They can be prepared with a word processor, text editor, or the JOTTER.

PROBID checks for ALB files when a new estimate is created. If no ALB files exist, it proceeds as normal - so the casual user need not be familiar with, or even aware of, the facility. If just one ALB file is found, it is automatically read and the specified libraries accessed. If more than one is found, a picklist appears for you to choose the appropriate file.

Each active line in the file specifies a source library file and a full selection mask. Comments may be created with semicolons - or by enclosing text in braces or square brackets, as in PROCALC.

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PROBILL - Contract Billing System

My reports show some items out of order? Why?

When group, section, and item codes are being assigned, their sorting order must be considered. Characters are position and case significant and so their ASCII value fixes their ranking. For the common characters, this order is:-

Blank spaces
Numbers (0-9)
Upper case letters (A-Z)
Lower case letters (a-z)

Pre-planning of group, section, and item codes is vital to ensure that items sort in an appropriate way. Nevertheless, if the coding of the groups, sections, or items-or suppliers, sets, or resources - turns out to be unsuitable, you may be able to change it "en-masse" through the Utility menu, Find and replace option.

Of course, you can choose not to sort reports - but then group and section subtotals will not be given.

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Do I need both Groups & Sections?

If a contract contains only a few items, the group and/or section division may be skipped - just leave the codes and descriptions blank.

At the other extreme, a large number of items may be organized into a two level hierarchy - perhaps "Bills" and trade sections within the Bills, or "areas" and work classifications by area, etc.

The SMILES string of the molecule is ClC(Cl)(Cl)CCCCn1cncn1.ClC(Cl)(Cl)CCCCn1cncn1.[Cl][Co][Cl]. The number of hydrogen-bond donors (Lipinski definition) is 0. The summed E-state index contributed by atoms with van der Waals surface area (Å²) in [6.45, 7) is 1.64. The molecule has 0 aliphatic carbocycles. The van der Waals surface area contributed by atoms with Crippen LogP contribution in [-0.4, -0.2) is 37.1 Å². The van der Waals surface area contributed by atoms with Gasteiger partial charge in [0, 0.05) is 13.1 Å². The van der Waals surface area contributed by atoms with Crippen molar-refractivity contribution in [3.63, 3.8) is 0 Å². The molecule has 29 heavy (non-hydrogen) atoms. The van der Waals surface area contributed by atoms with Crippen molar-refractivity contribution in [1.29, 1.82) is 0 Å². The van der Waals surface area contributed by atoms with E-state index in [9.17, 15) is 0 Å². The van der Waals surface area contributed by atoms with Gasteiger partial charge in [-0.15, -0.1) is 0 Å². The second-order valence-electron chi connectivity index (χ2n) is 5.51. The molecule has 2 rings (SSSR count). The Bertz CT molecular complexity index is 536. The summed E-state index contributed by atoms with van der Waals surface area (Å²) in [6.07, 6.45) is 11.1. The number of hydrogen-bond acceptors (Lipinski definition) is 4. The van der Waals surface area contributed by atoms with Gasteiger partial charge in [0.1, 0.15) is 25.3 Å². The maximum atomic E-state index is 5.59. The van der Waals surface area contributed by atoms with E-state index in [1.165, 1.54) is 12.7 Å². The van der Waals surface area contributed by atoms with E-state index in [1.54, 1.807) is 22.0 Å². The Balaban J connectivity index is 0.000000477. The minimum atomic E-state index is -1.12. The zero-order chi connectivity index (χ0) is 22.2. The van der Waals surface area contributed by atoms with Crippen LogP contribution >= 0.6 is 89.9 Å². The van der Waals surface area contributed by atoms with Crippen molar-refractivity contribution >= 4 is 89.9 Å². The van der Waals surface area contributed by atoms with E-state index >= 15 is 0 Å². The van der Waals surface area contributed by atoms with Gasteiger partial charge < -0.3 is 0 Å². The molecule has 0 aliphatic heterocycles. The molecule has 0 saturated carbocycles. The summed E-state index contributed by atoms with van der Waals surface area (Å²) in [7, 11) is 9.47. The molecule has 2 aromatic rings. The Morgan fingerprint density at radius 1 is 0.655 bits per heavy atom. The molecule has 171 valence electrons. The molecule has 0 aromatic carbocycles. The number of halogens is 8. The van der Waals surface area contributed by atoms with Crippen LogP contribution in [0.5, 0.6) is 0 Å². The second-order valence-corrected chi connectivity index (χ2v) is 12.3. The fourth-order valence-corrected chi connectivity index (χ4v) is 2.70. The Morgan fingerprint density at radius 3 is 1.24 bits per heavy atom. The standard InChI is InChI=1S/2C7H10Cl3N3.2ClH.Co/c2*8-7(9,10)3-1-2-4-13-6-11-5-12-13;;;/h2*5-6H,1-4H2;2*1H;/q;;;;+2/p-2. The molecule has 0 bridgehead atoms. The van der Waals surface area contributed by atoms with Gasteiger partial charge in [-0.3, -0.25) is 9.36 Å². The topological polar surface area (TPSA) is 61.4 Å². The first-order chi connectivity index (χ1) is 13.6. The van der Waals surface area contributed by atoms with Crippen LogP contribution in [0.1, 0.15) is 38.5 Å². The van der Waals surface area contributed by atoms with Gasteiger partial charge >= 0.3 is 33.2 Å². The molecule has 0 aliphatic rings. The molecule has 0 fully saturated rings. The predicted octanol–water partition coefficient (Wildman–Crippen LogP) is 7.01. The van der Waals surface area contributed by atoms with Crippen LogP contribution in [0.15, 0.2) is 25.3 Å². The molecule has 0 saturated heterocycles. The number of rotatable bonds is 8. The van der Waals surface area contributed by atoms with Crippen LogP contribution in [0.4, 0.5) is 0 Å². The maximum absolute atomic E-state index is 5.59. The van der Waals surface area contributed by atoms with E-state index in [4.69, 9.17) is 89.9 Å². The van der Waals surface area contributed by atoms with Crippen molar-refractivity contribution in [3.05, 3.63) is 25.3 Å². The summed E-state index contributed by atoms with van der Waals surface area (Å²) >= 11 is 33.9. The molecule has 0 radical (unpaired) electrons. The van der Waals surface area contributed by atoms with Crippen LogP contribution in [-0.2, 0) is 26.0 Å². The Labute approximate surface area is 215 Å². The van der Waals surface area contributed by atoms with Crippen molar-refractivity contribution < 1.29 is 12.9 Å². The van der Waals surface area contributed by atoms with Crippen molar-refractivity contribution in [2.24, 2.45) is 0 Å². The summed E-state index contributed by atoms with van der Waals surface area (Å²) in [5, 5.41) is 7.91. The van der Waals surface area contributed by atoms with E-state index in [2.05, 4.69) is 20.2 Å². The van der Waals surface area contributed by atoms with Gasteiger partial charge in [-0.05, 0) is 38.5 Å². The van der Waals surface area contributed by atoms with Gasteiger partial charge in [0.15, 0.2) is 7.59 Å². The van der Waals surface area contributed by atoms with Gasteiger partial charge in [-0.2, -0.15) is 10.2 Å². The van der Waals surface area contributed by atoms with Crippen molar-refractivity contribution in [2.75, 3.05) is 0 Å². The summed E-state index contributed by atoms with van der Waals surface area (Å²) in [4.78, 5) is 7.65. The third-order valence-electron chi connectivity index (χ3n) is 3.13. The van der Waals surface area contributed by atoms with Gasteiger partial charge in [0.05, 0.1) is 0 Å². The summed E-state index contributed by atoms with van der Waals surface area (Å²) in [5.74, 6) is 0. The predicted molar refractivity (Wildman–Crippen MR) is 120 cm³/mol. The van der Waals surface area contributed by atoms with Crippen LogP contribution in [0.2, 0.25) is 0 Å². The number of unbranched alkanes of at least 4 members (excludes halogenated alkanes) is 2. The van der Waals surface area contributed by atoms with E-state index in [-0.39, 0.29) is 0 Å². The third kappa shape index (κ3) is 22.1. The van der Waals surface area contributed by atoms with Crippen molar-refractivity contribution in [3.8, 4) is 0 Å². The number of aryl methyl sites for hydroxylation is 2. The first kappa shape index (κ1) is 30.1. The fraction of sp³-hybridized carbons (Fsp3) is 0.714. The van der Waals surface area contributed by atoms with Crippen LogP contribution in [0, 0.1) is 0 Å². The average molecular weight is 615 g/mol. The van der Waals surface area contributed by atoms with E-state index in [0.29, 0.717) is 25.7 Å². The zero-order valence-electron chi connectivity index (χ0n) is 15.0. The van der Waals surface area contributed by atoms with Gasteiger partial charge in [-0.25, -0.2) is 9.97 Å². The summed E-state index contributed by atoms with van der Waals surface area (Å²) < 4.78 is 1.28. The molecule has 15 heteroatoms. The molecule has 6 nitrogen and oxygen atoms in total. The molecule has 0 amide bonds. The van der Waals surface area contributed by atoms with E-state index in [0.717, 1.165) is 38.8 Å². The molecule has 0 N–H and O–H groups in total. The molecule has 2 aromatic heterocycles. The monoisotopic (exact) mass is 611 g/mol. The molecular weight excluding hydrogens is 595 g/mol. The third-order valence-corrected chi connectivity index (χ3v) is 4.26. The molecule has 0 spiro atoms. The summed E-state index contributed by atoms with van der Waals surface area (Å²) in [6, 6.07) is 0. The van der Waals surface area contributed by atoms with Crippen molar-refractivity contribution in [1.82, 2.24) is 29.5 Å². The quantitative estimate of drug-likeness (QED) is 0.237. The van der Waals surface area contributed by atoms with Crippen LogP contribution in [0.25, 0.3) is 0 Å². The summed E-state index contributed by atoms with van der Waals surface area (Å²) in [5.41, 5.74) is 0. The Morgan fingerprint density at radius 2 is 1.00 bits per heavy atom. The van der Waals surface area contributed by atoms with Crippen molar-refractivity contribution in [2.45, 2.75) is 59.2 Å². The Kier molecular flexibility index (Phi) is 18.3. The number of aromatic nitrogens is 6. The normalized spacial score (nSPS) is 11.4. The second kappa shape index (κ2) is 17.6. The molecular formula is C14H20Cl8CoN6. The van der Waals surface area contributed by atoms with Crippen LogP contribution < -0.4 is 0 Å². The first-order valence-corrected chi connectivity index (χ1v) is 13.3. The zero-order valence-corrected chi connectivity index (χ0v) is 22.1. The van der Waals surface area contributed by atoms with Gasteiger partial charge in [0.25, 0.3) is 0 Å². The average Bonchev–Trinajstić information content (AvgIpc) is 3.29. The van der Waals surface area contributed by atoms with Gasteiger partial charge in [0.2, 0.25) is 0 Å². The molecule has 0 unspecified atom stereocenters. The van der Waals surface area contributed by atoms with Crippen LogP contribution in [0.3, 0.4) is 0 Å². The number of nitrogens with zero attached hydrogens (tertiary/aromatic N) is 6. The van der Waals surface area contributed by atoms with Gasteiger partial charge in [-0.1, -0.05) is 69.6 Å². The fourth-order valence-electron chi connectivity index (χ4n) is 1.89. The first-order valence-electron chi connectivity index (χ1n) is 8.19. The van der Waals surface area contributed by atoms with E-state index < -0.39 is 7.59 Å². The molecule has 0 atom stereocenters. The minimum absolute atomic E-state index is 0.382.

PROBILL and PROBID's group and section structure can parallel the organisation of any single or double level item subtotaling scheme.

A section has an alphanumeric code and a description. In turn, sections may be classified into groups.

Item codes must be unique within a section and section codes unique within a group.

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The DEPARTMENT SUMMARY is a multi-job report. It includes all jobs in the PROBILL data directory, with the same department code as the current job.

Each job is summarized on one line and department totals are shown. This may be useful on a large project broken down into many subcontracts - or to provide an overview of all jobs administered by one department of a larger organisation.

If all department codes are blank, all jobs belong to the same "department" and are included in the report.

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What are Special Certificate Groups?

PROBILL allows you to use a script file to specify that certain groups are to be shown in a tabular summary in the body of the Progress Payment Certificate.